Congressman requires probe of longstanding cellular safety flaw

Congressman calls for probe of longstanding mobile security flaw

It is no secret that Signaling System 7 — a set of essential protocols that outline how telephone calls, messages and knowledge are routed via networks — is flawed. Because of a current report by 60 Minutes, although, a minimum of one member of Congress was spooked sufficient to attempt to do one thing about it. In accordance with The Every day Dot, Rep. Ted Lieu (D-CA) is now calling for a full investigation into the flaw that permit a well known safety researcher monitor his motion by means of Los Angeles and report his telephone calls with out his information.

“The purposes for this vulnerability are seemingly limitless, from criminals monitoring particular person targets to overseas entities conducting financial espionage on American corporations to nation states monitoring US authorities officers,” Lieu wrote in a letter to the chairman and rating member of the Home Committee on Oversight and Authorities Reform. Curiously, Lieu did not increase the potential of governments quietly eavesdropping by itself residents — perhaps that was already a given.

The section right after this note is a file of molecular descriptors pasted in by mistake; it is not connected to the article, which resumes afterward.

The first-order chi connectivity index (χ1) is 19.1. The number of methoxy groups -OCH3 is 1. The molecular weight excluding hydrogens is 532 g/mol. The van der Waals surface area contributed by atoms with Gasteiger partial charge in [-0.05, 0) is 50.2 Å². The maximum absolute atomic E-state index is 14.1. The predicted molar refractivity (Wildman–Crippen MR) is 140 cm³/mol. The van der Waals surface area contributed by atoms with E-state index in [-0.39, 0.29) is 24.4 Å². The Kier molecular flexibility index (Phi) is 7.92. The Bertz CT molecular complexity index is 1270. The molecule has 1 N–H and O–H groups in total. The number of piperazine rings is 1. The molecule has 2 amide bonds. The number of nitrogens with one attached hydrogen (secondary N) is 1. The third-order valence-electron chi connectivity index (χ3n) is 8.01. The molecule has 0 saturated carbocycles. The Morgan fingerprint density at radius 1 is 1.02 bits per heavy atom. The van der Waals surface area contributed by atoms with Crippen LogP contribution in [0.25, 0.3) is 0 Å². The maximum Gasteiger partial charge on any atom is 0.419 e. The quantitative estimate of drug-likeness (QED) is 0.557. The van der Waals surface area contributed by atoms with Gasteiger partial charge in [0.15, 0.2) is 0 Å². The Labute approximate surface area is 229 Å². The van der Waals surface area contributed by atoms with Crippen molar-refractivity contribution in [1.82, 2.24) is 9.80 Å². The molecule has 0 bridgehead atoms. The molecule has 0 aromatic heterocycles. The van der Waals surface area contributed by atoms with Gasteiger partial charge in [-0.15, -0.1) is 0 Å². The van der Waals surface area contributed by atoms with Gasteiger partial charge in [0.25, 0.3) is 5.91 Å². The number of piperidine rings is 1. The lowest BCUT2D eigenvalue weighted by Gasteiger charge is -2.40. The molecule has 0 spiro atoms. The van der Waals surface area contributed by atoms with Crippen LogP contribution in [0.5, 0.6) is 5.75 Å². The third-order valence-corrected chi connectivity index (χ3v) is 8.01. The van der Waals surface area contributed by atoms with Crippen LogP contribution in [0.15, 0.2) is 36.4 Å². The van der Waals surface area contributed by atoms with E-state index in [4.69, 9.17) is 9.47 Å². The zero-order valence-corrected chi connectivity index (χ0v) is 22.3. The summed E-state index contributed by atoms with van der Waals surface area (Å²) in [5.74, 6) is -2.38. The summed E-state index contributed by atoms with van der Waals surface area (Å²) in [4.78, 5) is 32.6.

In case you missed it, Lieu was given an off-the-shelf iPhone by the 60 Minutes crew, after which proceeded to make use of it for work calls… with the categorical understanding that it is perhaps hacked. Not lengthy after, Safety Analysis Labs’ Karsten Nohl — who introduced the SS7 flaw to prominence about two years in the past — was capable of entry the congressman’s privileged info. Lieu was proper to have been involved: as a result of the SS7 protocols dictate how networks cope with routing textual content messages, roaming and extra, the flaw can depart telephones open to snooping no matter what working system they run. For now, the one actual approach to maintain your dispatches protected is to make use of apps — like Sign and now WhatsApp — that encrypt your communications finish-to-finish.

Congressman calls for probe of longstanding mobile security flaw

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